Within the past fifteen years, both the poetics and the politics of Poems before Congress have attracted renewed attention, as the collection has at last begun to see the reassessment that Field and Tilton long ago predicted. As a brief survey of this scholarship indicates, the recovery of Poems before Congress has in itself generated a series of events, shedding new light on EBB’s oeuvre and her place in literary history. Avery’s discussion of EBB’s poetry on Italy in Elizabeth Barrett Browning (2003), co-authored with Rebecca Stott, underscores the forcefulness of EBB’s writing in Poems before Congress (176-79). Unfolding the South: Nineteenth-Century British Women Writers and Artists in Italy (2003), edited by Alison Chapman and Jane Stabler, features contributions from Richard Cronin, Isobel Armstrong, and Chapman focusing on EBB’s engagement with the question of Italian liberation, with particular consideration to Poems before Congress appearing in Chapman’s essay. Examinations of “A Curse for a Nation” by Linda M. Lewis (1998) and Karen Dieleman (2012) direct critical attention to this poem in a manner markedly different from the former emphasis on RB’s role in the poem’s republication, displaying instead the poem’s engagement with and revision of the prophetic sage discourse adopted by many of EBB’s male contemporaries. In an astute 2005 analysis of the dialogical relations connecting the various poems in the collection, Katherine Montwieler explores their interactions between the personal and political, reads the open ode on “Napoleon III” in counterpoint to “An August Voice, and presents Poems before Congress as an orchestrated series of interwoven speech acts: “a carefully wrought poetic articulation of international and gender politics by a sophisticated and knowing mid-nineteenth-century poet” (294).Woodworth’s 2006 article in Victorian Poetry, “Elizabeth Barrett Browning, Coventry Patmore, and Alfred Tennyson on Napoleon III: the Hero-Poet and Carlylean Heroics” and her illuminating dissertation (2007) foreground the political and literary contexts, as well as the formal structure, of Poems before Congress. Further study of EBB’s portrayal of Napoleon occurs in Linda K. Hughes’s Cambridge Introduction to Victorian Poetry (2010), which considers “Napoleon III” as a revision of the Pindaric ode and contrasts it with Tennyson’s 1852 “Ode on the Death of the Duke of Wellington” (50-52). Amid the growing field of cosmopolitanism, Christopher M. Keirstead’s Victorian Poetry, Europe, and the Challenge of Cosmopolitanism (2011) thoughtfully discusses EBB’s “cosmofeminine” (67) model of civic engagement—though with greater emphasis on Casa Guidi Windows, Aurora Leigh, and “Mother and Poet” than Poems before Congress. And Chapman’s Networking the Nation (2015) illumines EBB’s central role within networks of British, American, and Italian women writers whose shared passion for the Risorgimento helped fire the political boldness of Poems before Congress.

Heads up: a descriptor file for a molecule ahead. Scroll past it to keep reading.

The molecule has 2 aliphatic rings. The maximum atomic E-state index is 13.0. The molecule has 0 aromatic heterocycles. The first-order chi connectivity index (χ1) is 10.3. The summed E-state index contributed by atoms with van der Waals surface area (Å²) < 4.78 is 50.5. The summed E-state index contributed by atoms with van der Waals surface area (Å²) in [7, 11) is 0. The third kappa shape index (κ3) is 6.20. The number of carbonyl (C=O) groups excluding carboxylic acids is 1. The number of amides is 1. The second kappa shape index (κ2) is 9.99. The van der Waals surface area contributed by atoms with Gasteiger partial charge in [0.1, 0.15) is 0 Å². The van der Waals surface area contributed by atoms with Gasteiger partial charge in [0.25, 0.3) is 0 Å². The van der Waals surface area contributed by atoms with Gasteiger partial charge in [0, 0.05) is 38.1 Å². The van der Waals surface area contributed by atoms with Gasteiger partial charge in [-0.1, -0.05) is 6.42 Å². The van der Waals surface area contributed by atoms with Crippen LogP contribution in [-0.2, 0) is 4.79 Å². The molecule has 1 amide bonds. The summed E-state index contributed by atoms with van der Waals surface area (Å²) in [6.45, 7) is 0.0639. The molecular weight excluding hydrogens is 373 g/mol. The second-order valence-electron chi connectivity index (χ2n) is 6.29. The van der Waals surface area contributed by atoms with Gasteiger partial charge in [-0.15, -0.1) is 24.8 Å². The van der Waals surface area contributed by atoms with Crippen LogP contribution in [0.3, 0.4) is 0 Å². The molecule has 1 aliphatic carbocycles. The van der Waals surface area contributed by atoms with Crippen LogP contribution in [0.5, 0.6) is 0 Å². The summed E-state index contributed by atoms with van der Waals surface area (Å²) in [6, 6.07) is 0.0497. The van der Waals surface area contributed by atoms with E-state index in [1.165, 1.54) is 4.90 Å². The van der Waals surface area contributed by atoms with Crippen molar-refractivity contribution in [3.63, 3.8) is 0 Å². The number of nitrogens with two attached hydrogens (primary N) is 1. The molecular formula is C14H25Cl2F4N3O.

These examples suggest that recent work is returning to EBB’s own description of herself in 1851 as a “citizeness of the world” as it unfolds the manifold ways in which her cosmopolitan conception of citizenship embodies itself in her poetry (LEBB 2: 13). As the critical conversation on Poems before Congress continues to thicken, the emerging picture of the “sensation” the volume created becomes closer to the compounded response that we find in the 1860s reviews if we attend to what RB, in a memorable phrase in The Ring and the Book, terms “[u]proar in the echo” (Book I, l. 834). EBB herself expected such “uproar,” but also hoped for a response sufficiently compounded to match the “pressure” of the events she was witnessing, the “principles” at stake, and the “feelings” she felt compelled to express, to cite her “Preface” once more. Writing to Anna Jameson from Rome on 22 February 1860, she remarked in Byronic terms of her forthcoming “thin slice of a wicked book”: “Say it’s mad, and bad, and sad: but add that somebody did it who meant it, thought it, felt it, throbbed it out with heart and brain, and that she holds it for truth in conscience and not in partisanship” (LEBB 2: 361-62).